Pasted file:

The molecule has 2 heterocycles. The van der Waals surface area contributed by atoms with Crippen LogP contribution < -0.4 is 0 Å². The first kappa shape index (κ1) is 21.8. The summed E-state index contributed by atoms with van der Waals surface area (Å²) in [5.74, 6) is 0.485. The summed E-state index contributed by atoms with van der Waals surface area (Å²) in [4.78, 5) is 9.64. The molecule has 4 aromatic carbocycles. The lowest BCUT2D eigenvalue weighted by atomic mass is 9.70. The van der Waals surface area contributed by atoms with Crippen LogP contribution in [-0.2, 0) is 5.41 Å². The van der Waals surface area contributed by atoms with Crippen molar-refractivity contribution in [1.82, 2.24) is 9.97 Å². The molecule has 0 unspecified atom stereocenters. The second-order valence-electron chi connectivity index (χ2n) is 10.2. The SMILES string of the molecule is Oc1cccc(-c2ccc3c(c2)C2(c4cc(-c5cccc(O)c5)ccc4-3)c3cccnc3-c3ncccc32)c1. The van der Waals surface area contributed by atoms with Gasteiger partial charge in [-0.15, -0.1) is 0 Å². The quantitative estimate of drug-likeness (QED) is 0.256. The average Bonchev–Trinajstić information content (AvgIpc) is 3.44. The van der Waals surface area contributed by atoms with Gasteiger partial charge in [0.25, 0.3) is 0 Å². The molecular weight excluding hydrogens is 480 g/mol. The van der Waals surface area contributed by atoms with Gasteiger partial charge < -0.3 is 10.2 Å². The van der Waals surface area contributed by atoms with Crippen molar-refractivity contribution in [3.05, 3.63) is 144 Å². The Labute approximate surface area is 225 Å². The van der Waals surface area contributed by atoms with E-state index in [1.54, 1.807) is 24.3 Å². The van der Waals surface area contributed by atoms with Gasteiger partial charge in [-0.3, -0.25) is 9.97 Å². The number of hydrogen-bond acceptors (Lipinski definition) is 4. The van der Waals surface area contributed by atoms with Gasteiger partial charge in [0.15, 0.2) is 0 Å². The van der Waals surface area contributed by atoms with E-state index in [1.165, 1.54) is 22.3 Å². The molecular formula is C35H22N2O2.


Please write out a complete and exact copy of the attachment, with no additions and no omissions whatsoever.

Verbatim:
The molecule has 2 heterocycles. The van der Waals surface area contributed by atoms with Crippen LogP contribution < -0.4 is 0 Å². The first kappa shape index (κ1) is 21.8. The summed E-state index contributed by atoms with van der Waals surface area (Å²) in [5.74, 6) is 0.485. The summed E-state index contributed by atoms with van der Waals surface area (Å²) in [4.78, 5) is 9.64. The molecule has 4 aromatic carbocycles. The lowest BCUT2D eigenvalue weighted by atomic mass is 9.70. The van der Waals surface area contributed by atoms with Crippen LogP contribution in [-0.2, 0) is 5.41 Å². The van der Waals surface area contributed by atoms with Crippen molar-refractivity contribution in [1.82, 2.24) is 9.97 Å². The molecule has 0 unspecified atom stereocenters. The second-order valence-electron chi connectivity index (χ2n) is 10.2. The SMILES string of the molecule is Oc1cccc(-c2ccc3c(c2)C2(c4cc(-c5cccc(O)c5)ccc4-3)c3cccnc3-c3ncccc32)c1. The van der Waals surface area contributed by atoms with Gasteiger partial charge in [-0.15, -0.1) is 0 Å². The quantitative estimate of drug-likeness (QED) is 0.256. The average Bonchev–Trinajstić information content (AvgIpc) is 3.44. The van der Waals surface area contributed by atoms with Gasteiger partial charge in [0.25, 0.3) is 0 Å². The molecular weight excluding hydrogens is 480 g/mol. The van der Waals surface area contributed by atoms with Gasteiger partial charge < -0.3 is 10.2 Å². The van der Waals surface area contributed by atoms with Crippen molar-refractivity contribution in [3.05, 3.63) is 144 Å². The Labute approximate surface area is 225 Å². The van der Waals surface area contributed by atoms with E-state index in [1.54, 1.807) is 24.3 Å². The van der Waals surface area contributed by atoms with Gasteiger partial charge in [-0.3, -0.25) is 9.97 Å². The number of hydrogen-bond acceptors (Lipinski definition) is 4. The van der Waals surface area contributed by atoms with Gasteiger partial charge in [0.15, 0.2) is 0 Å². The van der Waals surface area contributed by atoms with E-state index in [1.165, 1.54) is 22.3 Å². The molecular formula is C35H22N2O2.